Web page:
By that, Willis later explained, he meant that he was interested in possibly eliminating the Office of the Public Defender and replacing it with a privatization model, where the City would contract with private attorneys to provide legal defense for indigent people accused of municipal crimes.
Willis was basically asking Joy to defend the existence of her office.
“I’m happy you asked that question and I’m happy to report to you that I’ve thought about that as well,” Joy replied to Willis.
Joy said that one way her office has responded to increasing case loads–that have resulted in part from the City of Atlanta hiring one hundred new police officers–is by partnering with law firms and law schools to provide interns.
Previously, Joy explained that the Office of the Public Defender over the last four years had had its budget cut from about four million dollars to about 1.4 million dollars, and its staff cut from 51 employees to seventeen employees during the same time period.
During that time, Joy said that her office’s caseload had already doubled.
This year, she was asking for an additional 325,000 dollars.
Willis was not satisfied with the answer, so he re-posed the question.
Joy replied that whether provided through an Office of the Public Defender or through some other way, that the City has a constitutional responsibility to provide legal representation for indigent persons.
“Have we thought about how we can do it differently? My answer, respectfully, is yes, I have thought about that. That’s why we have a robust intern system and that’s why the Court actually charges fifty dollars for an application fee for anyone who has a demonstrated ability to pay it,” Joy said.
Joy also pointed out that, “Other jurisdictions have separate offices that may not be called Public Defender Offices, they’re Administrative offices where they maintain a list of private attorneys they can call upon whenever there’s a need for a case to be represented by a free lawyer.”
“I will tell you, I’ve looked very closely at it and you will not find, I haven’t found a system like that… they’re not doing it for cheaper than a million dollars. The unique thing the City of Atlanta has… you have a group of people who are managing cases not on a per-case fee basis. Where you have a system where you have private counsel coming in… they’re getting paid on a per-case basis,” Joy said.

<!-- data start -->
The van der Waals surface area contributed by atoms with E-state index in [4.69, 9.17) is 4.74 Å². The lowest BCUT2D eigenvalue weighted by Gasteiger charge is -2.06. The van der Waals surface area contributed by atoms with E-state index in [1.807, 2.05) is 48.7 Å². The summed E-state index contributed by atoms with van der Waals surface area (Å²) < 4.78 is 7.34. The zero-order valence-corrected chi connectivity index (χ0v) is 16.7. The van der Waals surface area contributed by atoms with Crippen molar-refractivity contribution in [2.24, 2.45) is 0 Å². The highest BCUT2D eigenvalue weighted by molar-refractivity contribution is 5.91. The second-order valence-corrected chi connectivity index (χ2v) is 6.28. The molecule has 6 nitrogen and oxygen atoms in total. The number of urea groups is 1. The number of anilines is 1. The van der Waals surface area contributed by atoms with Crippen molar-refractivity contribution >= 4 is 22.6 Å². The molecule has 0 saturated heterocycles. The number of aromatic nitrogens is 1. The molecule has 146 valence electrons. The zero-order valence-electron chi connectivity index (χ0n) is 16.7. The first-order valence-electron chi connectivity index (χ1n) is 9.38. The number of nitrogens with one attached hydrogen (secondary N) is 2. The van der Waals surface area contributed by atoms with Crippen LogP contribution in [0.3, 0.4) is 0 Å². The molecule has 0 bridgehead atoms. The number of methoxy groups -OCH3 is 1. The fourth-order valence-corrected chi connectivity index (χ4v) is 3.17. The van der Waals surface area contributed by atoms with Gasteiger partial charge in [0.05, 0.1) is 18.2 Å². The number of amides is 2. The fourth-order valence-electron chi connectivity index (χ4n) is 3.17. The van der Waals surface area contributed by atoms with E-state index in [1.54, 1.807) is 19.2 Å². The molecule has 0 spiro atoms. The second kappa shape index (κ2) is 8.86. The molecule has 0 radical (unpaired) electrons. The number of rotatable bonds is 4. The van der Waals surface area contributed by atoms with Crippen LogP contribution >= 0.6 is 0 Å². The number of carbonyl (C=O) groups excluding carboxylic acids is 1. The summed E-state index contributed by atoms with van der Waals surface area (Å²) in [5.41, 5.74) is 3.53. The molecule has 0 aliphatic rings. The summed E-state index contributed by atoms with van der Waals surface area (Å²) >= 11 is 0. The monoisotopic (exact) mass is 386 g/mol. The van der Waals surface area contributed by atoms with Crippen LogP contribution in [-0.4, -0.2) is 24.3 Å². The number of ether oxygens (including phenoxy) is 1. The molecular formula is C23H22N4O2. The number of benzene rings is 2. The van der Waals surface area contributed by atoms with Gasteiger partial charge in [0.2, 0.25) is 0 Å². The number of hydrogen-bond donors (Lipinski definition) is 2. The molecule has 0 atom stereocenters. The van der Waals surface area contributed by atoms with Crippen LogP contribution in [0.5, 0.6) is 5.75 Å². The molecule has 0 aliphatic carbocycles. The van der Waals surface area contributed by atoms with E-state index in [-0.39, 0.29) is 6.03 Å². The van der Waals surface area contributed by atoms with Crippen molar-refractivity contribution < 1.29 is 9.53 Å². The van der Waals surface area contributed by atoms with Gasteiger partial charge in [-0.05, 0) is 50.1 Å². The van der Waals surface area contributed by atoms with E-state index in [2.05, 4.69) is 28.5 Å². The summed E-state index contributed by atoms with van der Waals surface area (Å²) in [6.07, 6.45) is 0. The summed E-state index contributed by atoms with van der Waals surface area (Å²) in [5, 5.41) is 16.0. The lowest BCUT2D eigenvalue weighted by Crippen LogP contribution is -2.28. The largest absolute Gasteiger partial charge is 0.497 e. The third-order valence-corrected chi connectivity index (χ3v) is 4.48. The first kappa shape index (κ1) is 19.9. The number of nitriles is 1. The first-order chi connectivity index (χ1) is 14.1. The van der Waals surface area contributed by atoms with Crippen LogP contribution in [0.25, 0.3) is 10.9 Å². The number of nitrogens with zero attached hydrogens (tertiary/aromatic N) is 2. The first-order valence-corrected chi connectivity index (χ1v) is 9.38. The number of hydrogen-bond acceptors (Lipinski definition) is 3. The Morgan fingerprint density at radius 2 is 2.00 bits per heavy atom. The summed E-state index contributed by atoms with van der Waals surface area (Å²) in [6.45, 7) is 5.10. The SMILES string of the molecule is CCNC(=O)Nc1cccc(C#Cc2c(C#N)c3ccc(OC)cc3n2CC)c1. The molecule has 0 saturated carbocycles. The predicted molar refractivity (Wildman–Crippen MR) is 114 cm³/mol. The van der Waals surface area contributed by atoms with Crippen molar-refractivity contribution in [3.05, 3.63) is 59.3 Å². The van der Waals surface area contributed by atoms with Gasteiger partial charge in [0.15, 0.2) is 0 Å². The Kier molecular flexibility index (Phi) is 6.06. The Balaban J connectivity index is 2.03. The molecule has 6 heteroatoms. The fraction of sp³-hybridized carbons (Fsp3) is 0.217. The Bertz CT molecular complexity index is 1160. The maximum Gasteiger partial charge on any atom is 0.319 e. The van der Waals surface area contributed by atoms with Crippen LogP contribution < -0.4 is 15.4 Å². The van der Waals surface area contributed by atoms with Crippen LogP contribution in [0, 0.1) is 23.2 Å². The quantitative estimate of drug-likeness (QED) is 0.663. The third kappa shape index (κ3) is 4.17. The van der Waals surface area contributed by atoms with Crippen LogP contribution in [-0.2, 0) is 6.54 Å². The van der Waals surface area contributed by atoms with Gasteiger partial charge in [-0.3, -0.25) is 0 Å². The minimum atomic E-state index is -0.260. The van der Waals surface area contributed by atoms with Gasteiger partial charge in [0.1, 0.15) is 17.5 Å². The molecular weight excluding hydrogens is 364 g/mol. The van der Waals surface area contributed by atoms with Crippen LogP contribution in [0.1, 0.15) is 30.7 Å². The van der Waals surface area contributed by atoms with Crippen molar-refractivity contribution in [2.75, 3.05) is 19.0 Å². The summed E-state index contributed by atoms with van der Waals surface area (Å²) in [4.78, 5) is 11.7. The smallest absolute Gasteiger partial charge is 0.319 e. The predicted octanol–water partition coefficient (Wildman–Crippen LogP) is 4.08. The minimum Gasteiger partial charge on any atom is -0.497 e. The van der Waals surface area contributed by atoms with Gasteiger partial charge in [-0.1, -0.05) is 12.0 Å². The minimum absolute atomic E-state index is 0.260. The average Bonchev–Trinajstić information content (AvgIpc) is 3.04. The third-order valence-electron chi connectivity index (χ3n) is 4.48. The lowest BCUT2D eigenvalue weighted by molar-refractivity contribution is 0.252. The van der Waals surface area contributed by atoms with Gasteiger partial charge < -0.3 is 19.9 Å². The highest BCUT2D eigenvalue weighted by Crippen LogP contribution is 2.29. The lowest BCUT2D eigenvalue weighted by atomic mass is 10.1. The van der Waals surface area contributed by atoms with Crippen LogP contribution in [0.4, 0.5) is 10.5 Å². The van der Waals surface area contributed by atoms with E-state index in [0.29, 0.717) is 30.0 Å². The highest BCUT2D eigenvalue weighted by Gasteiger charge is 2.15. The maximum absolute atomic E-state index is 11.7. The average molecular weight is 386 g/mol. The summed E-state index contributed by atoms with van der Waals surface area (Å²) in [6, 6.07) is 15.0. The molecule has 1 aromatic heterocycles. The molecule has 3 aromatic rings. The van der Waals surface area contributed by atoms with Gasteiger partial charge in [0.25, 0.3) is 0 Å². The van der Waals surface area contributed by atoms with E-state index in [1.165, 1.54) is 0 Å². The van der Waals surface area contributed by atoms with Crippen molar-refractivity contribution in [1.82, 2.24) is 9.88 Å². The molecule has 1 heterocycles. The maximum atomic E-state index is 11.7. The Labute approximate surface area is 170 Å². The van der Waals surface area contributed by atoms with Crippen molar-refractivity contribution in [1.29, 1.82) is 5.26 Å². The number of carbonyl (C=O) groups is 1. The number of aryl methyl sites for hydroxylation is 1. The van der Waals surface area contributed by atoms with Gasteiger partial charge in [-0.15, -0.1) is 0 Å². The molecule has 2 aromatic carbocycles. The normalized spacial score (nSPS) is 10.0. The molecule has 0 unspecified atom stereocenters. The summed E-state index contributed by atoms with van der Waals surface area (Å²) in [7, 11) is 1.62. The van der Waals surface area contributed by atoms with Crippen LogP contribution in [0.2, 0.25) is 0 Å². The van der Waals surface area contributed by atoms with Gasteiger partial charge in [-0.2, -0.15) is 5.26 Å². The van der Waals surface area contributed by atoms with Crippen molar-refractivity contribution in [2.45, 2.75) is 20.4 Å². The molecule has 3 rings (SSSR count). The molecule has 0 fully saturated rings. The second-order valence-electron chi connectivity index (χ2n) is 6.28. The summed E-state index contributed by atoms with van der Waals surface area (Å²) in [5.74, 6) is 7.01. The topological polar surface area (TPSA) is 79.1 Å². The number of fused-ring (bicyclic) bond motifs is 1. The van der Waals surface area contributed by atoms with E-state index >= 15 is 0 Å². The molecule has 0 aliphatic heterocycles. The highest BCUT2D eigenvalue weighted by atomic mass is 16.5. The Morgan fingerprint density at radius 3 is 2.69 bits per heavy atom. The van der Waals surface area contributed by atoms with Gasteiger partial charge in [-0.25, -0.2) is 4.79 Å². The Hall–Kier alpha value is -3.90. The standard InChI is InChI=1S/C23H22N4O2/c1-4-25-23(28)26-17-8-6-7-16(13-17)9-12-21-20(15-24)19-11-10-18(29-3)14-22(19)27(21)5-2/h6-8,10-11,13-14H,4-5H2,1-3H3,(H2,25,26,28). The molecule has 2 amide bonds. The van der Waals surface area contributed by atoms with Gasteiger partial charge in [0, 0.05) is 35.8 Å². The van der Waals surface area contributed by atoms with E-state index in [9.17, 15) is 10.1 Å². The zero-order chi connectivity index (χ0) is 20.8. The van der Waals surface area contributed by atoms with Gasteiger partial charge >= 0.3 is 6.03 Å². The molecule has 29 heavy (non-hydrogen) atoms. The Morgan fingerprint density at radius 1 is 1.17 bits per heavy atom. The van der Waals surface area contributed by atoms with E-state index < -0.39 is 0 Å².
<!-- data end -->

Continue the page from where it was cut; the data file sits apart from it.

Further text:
“I’m gonna push back just a little bit… What you’re telling me is not that you’ve thought about how to do it differently, in my opinion what you’ve told me is that you’ve figured out how to meet your caseload,” Willis said.
Then, Councilman Ivory Young (District 3) raised a question regarding whether if someone’s case was bound from the Municipal Court of the City of Atlanta over to Fulton County for lack of a public defender, whether any fees or fines assessed in the case would be allocated to the City, or whether the County would receive the fees.
“Would the Public Defender’s Office or the City of Atlanta Municipal Court be reimbursed for any of that preliminary work we did prior to bindover, and the answer is no. If a case is adjudicated in Fulton County, Fulton County will reap the benefit of any fine imposed,” Joy said.
Young also asked whether the City would violate the rights provided when reading someone their Miranda rights by not providing representation to those who cannot afford private representation. Councilwoman Cleta Winslow (District 4) asked a similar question, to which Joy answered yes.
“We’ve taken some great liberties in how we describe how the system works,” Willis said.
“This idea that somehow we’re somehow violating Miranda rights… this went way, this got kind of crazy, I thought you’d at least help Mr. Young out, but in reality you kind of helped him keep going,” Willis said.
“This idea that it would cost more is a ruse,” Willis said. “And I have no problem with us having a Public Defender. But at the point when we start mischaracterizing in some respects what’s going on, I have a problem,” Willis said.